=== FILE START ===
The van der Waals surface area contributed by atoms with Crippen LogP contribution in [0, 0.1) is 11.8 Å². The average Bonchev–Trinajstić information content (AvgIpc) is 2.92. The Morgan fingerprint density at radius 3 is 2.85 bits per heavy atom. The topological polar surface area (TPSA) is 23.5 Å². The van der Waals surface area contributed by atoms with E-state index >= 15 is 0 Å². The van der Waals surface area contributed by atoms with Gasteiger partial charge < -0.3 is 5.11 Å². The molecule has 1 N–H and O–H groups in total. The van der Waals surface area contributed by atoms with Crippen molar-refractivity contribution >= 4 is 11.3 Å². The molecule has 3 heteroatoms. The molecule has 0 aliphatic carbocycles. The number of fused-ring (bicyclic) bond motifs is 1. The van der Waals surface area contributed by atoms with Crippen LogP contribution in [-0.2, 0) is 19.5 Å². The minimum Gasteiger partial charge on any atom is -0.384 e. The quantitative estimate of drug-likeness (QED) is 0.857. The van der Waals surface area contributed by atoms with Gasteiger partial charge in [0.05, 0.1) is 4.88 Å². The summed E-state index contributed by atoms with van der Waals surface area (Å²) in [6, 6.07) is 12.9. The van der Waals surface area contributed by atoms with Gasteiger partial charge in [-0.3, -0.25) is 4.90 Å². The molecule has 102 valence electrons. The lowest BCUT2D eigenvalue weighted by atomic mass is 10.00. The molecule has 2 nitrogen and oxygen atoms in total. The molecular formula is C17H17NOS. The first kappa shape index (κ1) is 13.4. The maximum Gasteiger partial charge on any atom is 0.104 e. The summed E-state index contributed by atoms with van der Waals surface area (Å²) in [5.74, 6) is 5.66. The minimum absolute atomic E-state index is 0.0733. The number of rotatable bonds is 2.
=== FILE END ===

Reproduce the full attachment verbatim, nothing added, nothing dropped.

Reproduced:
The van der Waals surface area contributed by atoms with Crippen LogP contribution in [0, 0.1) is 11.8 Å². The average Bonchev–Trinajstić information content (AvgIpc) is 2.92. The Morgan fingerprint density at radius 3 is 2.85 bits per heavy atom. The topological polar surface area (TPSA) is 23.5 Å². The van der Waals surface area contributed by atoms with E-state index >= 15 is 0 Å². The van der Waals surface area contributed by atoms with Gasteiger partial charge < -0.3 is 5.11 Å². The molecule has 1 N–H and O–H groups in total. The van der Waals surface area contributed by atoms with Crippen molar-refractivity contribution >= 4 is 11.3 Å². The molecule has 3 heteroatoms. The molecule has 0 aliphatic carbocycles. The number of fused-ring (bicyclic) bond motifs is 1. The van der Waals surface area contributed by atoms with Crippen LogP contribution in [-0.2, 0) is 19.5 Å². The minimum Gasteiger partial charge on any atom is -0.384 e. The quantitative estimate of drug-likeness (QED) is 0.857. The van der Waals surface area contributed by atoms with Gasteiger partial charge in [0.05, 0.1) is 4.88 Å². The summed E-state index contributed by atoms with van der Waals surface area (Å²) in [6, 6.07) is 12.9. The van der Waals surface area contributed by atoms with Gasteiger partial charge in [-0.3, -0.25) is 4.90 Å². The molecule has 102 valence electrons. The lowest BCUT2D eigenvalue weighted by atomic mass is 10.00. The molecule has 2 nitrogen and oxygen atoms in total. The molecular formula is C17H17NOS. The first kappa shape index (κ1) is 13.4. The maximum Gasteiger partial charge on any atom is 0.104 e. The summed E-state index contributed by atoms with van der Waals surface area (Å²) in [5.74, 6) is 5.66. The minimum absolute atomic E-state index is 0.0733. The number of rotatable bonds is 2.